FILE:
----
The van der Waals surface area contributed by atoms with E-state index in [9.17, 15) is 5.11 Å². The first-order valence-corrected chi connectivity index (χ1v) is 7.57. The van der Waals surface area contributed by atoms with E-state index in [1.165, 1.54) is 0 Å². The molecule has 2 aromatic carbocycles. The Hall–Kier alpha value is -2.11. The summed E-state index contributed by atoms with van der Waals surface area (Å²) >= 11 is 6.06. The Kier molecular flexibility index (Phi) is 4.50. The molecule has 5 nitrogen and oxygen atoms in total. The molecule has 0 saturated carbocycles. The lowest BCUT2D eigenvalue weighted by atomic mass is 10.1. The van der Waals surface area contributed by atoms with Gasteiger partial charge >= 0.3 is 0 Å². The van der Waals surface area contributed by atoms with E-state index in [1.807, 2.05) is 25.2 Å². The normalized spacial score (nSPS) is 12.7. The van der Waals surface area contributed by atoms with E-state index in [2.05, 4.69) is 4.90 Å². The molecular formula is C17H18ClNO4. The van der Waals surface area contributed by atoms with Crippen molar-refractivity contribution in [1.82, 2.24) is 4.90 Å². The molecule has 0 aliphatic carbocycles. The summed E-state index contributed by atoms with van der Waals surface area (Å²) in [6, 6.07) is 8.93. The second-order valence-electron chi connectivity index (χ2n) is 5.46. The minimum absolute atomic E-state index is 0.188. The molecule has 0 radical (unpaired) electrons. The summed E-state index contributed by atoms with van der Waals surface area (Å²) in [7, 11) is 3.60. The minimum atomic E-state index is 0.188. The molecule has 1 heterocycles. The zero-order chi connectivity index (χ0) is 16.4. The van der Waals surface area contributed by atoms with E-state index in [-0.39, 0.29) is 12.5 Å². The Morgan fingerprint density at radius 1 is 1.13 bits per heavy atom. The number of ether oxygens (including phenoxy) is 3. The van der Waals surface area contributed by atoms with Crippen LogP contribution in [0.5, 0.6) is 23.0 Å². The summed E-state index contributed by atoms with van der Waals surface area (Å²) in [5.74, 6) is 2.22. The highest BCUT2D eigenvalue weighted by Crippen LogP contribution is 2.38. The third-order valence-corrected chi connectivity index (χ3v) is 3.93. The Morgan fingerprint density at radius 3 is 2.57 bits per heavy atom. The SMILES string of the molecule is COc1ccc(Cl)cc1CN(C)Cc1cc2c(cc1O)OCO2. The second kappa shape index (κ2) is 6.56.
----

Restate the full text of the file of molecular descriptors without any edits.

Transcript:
The van der Waals surface area contributed by atoms with E-state index in [9.17, 15) is 5.11 Å². The first-order valence-corrected chi connectivity index (χ1v) is 7.57. The van der Waals surface area contributed by atoms with E-state index in [1.165, 1.54) is 0 Å². The molecule has 2 aromatic carbocycles. The Hall–Kier alpha value is -2.11. The summed E-state index contributed by atoms with van der Waals surface area (Å²) >= 11 is 6.06. The Kier molecular flexibility index (Phi) is 4.50. The molecule has 5 nitrogen and oxygen atoms in total. The molecule has 0 saturated carbocycles. The lowest BCUT2D eigenvalue weighted by atomic mass is 10.1. The van der Waals surface area contributed by atoms with Gasteiger partial charge >= 0.3 is 0 Å². The van der Waals surface area contributed by atoms with E-state index in [1.807, 2.05) is 25.2 Å². The normalized spacial score (nSPS) is 12.7. The van der Waals surface area contributed by atoms with E-state index in [2.05, 4.69) is 4.90 Å². The molecular formula is C17H18ClNO4. The van der Waals surface area contributed by atoms with Crippen molar-refractivity contribution in [1.82, 2.24) is 4.90 Å². The molecule has 0 aliphatic carbocycles. The summed E-state index contributed by atoms with van der Waals surface area (Å²) in [6, 6.07) is 8.93. The second-order valence-electron chi connectivity index (χ2n) is 5.46. The minimum absolute atomic E-state index is 0.188. The molecule has 0 radical (unpaired) electrons. The summed E-state index contributed by atoms with van der Waals surface area (Å²) in [7, 11) is 3.60. The minimum atomic E-state index is 0.188. The molecule has 1 heterocycles. The zero-order chi connectivity index (χ0) is 16.4. The van der Waals surface area contributed by atoms with E-state index in [-0.39, 0.29) is 12.5 Å². The Morgan fingerprint density at radius 1 is 1.13 bits per heavy atom. The number of ether oxygens (including phenoxy) is 3. The van der Waals surface area contributed by atoms with Crippen LogP contribution in [0.5, 0.6) is 23.0 Å². The summed E-state index contributed by atoms with van der Waals surface area (Å²) in [5.74, 6) is 2.22. The highest BCUT2D eigenvalue weighted by Crippen LogP contribution is 2.38. The third-order valence-corrected chi connectivity index (χ3v) is 3.93. The Morgan fingerprint density at radius 3 is 2.57 bits per heavy atom. The SMILES string of the molecule is COc1ccc(Cl)cc1CN(C)Cc1cc2c(cc1O)OCO2. The second kappa shape index (κ2) is 6.56.